In this age of inexpensive digital cameras and accessible public records, opponents of the Idaho Law could easily cobble together statistics on motorists injured because of collisions with cyclists at stop sign-controlled intersections.  Why don’t they?  Common sense would dictate that a motorist encased in a quarter ton of steel usually fares better than a cyclist on a 15-to-25-pound bicycle with nothing more than a jersey or jacket on his or her back.  But I am willing to be convinced by the science if it is out there.

Idaho Stops in Kentucky

The Delaware kerfuffle got me thinking about Kentucky’s Revised Statutes and Administrative Code on Idaho Stops.  Kentucky is definitely not on the list of the BIG SIX: Idaho, Arkansas, Colorado (on an opt-in basis), Delaware (for now), Oregon, and Washington.

Kentucky’s Administrative Code does permit a type of Idaho Stop: “[a] bicyclist operating on a highway or highway shoulder may proceed after stopping and if safe against a red light if a traffic signal fails to detect the bicycle.” See, 601 KAR 14:020 Section 7(5).  Note that this is an administrative regulation, not a full-blown bill passed into law.  This regulation is not written in the vein of the original Idaho Law, which contemplates a cyclist “approaching a stop sign [who] shall slow down and, if required for safety, stop before entering the intersection[.]” Idaho Code 49-720.  It contemplates a full stop and a light that fails to detect a cyclist before a cyclist is permitted to proceed through the intersection.

As an administrative regulation, 601 KAR 14:020 Section 7(5) is also arguably subordinate to any local or municipal ordinances on point.  KRS 189.287 is the statute that gives the Department of Transportation the authority to pass regulations like 601 KAR 14:020 Section 7(5).  KRS 189.287 contains a caveat which states: “Bicycles and riders which comply with the regulations promulgated under this section are exempt from municipal and other local government regulations concerning safety equipment but not method of operation.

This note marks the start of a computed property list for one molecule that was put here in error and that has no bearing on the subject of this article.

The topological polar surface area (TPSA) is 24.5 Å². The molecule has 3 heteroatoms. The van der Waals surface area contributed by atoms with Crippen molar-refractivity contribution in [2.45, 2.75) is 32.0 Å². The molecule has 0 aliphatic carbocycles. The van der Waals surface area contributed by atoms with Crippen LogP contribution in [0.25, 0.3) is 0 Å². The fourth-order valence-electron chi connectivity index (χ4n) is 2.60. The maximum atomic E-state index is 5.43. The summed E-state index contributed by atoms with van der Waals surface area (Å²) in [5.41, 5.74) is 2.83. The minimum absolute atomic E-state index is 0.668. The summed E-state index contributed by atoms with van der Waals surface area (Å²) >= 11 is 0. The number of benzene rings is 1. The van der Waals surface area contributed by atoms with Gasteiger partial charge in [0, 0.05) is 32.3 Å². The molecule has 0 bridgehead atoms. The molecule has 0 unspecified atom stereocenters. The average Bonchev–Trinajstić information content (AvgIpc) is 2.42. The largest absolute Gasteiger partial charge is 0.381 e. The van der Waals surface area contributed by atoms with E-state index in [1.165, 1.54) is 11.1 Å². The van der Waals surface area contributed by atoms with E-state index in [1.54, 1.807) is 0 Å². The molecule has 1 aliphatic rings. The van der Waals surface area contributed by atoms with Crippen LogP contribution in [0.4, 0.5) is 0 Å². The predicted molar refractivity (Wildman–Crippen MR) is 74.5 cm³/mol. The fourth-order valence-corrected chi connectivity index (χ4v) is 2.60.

So the short answer is that a true “Idaho Stop” remains illegal in Kentucky but a cyclist can proceed against a red light (1) provided he or she comes to a complete stop and the light was not triggered and (2) provided there is not a local ordinance on point regulating a cyclist’s use of an intersection.

If you have any questions about the Idaho Law in general or Kentucky Law as applied to cyclists, you can reach the author at [email protected]

 

Excuse Me For Impeding – Differing Laws for Ohio and Kentucky Cyclists

So, if a Cyclist has the right to ride in the roadway and a right to ride two-abreast, does he or she have a right to impede traffic?

In Ohio…

In Ohio, you are not impeding traffic presuming that you are operating your bicycle at or near its maximum speed.

In Ohio, R.C. 4511.22 states:

(A) No person shall stop or operate a vehicle, trackless trolley, or streetcar at such an unreasonably slow speed as to impede or block the normal and reasonable movement of traffic, except when stopping or reduced speed is necessary for safe operation or to comply with law.

“Vehicles” are broadly defined in Ohio.  Pursuant to R.C. 4501.01(A), a “vehicle means everything on wheels or runners, including motorized bicycles, but does not mean electric personal assistive mobility devices, vehicles that are operated exclusively on rails or tracks or from overhead electric trolley wires, and vehicles that belong to any police department, municipal fire department, or volunteer fire department, or that are used by such a department in the discharge of its functions.”

Bicycles are defined by R.C. 4501.01(K) as “every device, other than a device that is designed solely for use as a play vehicle by a child, that is propelled solely by human power upon which a person may ride, and that has two or more wheels, any of which is more than fourteen inches in diameter.”

Given the broad definition of “vehicle” in R.C. 4511.22, a Cyclist “operating a vehicle [including a bicycle]” who travels at “an unreasonably slow speed” could be guilty of “imped[ing] or block[ing] the normal and reasonable movement of traffic[.]”  Measured against a motor vehicle, virtually any nonprofessional cyclist would be operating his or her bicycle at an unreasonably slow speed could impede the normal and reasonable movement of traffic.  Steven O. Selz was charged with just such an offense by the City of Trotwood.  Mr. Selz was accused of violating Section 333.04(a) of the Trotwood Municipal Code, which provided (similar to R.C. 4511.22):